Meredith reports drop in profits
Meredith Corp. announced today that earnings for its fiscal second quarter ended Dec. 31 were 28 cents per share on revenues of $366 million, compared with earnings per share of 75 cents and revenues of $396 million in the year-ago period.
Last quarter’s earnings reflected a special charge of $16 million related to a company-wide workforce reduction of about 250 employees, the closure of Country Home magazine and relocation of ReadyMade and Parents.com creative functions to Des Moines. Without this charge, earnings would have been 49 cents per share.
“Advertising revenues across our businesses continue to be significantly impacted by the recession,” Meredith President and CEO Stephen Lacy said in a release. “However, certain revenue streams not tied to advertising are growing, particularly our integrated marketing, brand licensing and video production activities.”
Second-quarter publishing operating profit was $15 million, compared with $45 million a year ago. Excluding the special charge, the operating profit would have been $28 million. Profits were boosted by a 27 percent increase in Meredith’s brand licensing, including sales of Better Homes and Gardens-branded products at Wal-Mart Stores Inc.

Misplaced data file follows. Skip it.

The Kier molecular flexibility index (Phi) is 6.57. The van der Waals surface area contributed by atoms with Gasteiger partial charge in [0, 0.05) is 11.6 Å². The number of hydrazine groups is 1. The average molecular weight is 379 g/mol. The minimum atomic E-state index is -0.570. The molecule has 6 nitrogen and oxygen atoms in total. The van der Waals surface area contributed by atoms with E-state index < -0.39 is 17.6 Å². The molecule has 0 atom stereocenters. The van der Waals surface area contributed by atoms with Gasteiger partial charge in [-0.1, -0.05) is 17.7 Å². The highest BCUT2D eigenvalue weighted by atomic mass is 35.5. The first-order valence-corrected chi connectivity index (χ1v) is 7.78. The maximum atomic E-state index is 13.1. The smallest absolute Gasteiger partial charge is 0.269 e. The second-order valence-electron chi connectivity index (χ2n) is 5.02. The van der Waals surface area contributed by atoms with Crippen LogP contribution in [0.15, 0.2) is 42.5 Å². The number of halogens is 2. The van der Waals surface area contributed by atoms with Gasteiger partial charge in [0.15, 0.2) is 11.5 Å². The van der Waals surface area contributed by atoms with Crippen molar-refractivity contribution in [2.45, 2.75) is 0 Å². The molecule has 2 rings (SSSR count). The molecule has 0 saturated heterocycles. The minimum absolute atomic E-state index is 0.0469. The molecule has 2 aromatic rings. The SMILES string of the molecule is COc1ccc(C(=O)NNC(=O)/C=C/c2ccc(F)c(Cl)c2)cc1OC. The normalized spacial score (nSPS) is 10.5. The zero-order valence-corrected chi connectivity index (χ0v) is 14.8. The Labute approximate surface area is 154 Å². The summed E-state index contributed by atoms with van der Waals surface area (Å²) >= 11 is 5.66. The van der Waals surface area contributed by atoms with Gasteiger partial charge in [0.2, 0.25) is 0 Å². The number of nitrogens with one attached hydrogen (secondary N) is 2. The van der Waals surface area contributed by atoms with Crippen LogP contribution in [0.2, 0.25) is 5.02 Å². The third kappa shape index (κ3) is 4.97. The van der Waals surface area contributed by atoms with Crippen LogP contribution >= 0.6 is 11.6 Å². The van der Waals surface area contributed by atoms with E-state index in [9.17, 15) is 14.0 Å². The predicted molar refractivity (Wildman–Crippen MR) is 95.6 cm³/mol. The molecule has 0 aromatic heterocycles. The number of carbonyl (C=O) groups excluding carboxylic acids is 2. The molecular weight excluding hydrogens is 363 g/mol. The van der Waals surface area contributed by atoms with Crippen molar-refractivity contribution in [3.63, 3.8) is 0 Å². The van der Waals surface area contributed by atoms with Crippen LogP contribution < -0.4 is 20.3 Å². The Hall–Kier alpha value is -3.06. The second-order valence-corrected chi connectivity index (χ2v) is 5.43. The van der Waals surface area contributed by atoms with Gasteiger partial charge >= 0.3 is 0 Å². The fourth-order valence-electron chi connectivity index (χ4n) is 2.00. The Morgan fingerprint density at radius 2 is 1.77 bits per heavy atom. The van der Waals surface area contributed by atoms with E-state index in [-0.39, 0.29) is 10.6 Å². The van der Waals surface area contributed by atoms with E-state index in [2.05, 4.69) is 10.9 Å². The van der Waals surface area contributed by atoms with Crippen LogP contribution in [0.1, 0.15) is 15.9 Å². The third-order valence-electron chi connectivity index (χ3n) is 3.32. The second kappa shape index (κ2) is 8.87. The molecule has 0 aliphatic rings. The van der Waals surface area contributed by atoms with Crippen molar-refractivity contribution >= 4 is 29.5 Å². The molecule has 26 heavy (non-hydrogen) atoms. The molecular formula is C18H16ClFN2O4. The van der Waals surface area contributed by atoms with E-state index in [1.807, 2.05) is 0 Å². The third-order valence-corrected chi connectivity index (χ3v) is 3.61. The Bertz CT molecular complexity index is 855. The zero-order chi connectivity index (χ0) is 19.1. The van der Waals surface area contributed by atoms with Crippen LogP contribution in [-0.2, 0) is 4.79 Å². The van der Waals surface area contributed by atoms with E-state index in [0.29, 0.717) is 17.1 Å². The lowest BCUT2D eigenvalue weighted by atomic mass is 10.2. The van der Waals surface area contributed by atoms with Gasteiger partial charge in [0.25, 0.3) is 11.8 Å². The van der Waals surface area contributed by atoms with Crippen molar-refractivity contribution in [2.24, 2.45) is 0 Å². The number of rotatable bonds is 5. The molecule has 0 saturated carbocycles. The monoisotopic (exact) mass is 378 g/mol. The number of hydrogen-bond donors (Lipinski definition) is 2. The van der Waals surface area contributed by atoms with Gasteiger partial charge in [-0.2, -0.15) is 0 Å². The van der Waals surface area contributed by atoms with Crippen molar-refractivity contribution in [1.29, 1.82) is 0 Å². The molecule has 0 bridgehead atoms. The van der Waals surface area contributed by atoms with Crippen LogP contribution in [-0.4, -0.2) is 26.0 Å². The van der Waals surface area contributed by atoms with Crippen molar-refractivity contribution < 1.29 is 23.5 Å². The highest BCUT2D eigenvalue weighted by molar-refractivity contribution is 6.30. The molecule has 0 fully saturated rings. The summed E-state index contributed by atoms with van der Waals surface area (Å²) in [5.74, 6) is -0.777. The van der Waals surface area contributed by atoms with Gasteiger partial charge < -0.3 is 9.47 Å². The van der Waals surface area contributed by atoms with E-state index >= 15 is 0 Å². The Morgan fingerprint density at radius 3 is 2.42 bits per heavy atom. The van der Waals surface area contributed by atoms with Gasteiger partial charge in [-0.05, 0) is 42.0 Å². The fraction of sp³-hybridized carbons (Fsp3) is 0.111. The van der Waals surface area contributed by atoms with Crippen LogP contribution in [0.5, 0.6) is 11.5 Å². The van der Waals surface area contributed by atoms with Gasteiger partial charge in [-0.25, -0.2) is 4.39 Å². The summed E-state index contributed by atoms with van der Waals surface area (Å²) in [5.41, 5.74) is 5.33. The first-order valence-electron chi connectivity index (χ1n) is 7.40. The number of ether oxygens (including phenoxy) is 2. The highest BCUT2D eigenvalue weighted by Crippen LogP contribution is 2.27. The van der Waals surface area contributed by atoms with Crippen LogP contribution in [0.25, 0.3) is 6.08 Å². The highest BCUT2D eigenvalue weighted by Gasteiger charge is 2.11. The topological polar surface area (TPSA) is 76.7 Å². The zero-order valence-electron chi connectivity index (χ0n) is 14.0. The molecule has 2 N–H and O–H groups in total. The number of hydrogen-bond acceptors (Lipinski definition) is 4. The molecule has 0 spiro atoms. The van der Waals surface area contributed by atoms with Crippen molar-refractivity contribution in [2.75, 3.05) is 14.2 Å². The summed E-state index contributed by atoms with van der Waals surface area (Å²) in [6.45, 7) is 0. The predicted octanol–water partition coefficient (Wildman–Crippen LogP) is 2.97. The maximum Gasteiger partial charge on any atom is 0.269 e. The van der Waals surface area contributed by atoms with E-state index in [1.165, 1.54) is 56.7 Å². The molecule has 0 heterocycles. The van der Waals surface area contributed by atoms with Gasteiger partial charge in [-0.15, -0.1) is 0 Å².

The company’s broadcasting operating profit was $22 million, compared with $28 million a year ago. Excluding the special charge, operating profit would have been $24 million. This division was aided by $17 million in net political revenues.
Meredith generated $83 million in cash flow from operations in the first six months of its fiscal year and reduced debt to $455 million, a $30 million decrease.
“We are well-positioned to weather the current softness in advertising and the turbulence of the financial markets, as well as make acquisitions and investments when opportunities arise,” Lacy said. “We have a strong balance sheet with a low level of debt and continue to exercise prudent cash management.”
However, advertising revenues continue to decline. In its fiscal third quarter, Meredith said, publishing advertising revenues are already down nearly 15 percent, compared with a drop of nearly 20 percent in the first half of its fiscal year. Broadcasting revenues are down nearly 40 percent in this fiscal year.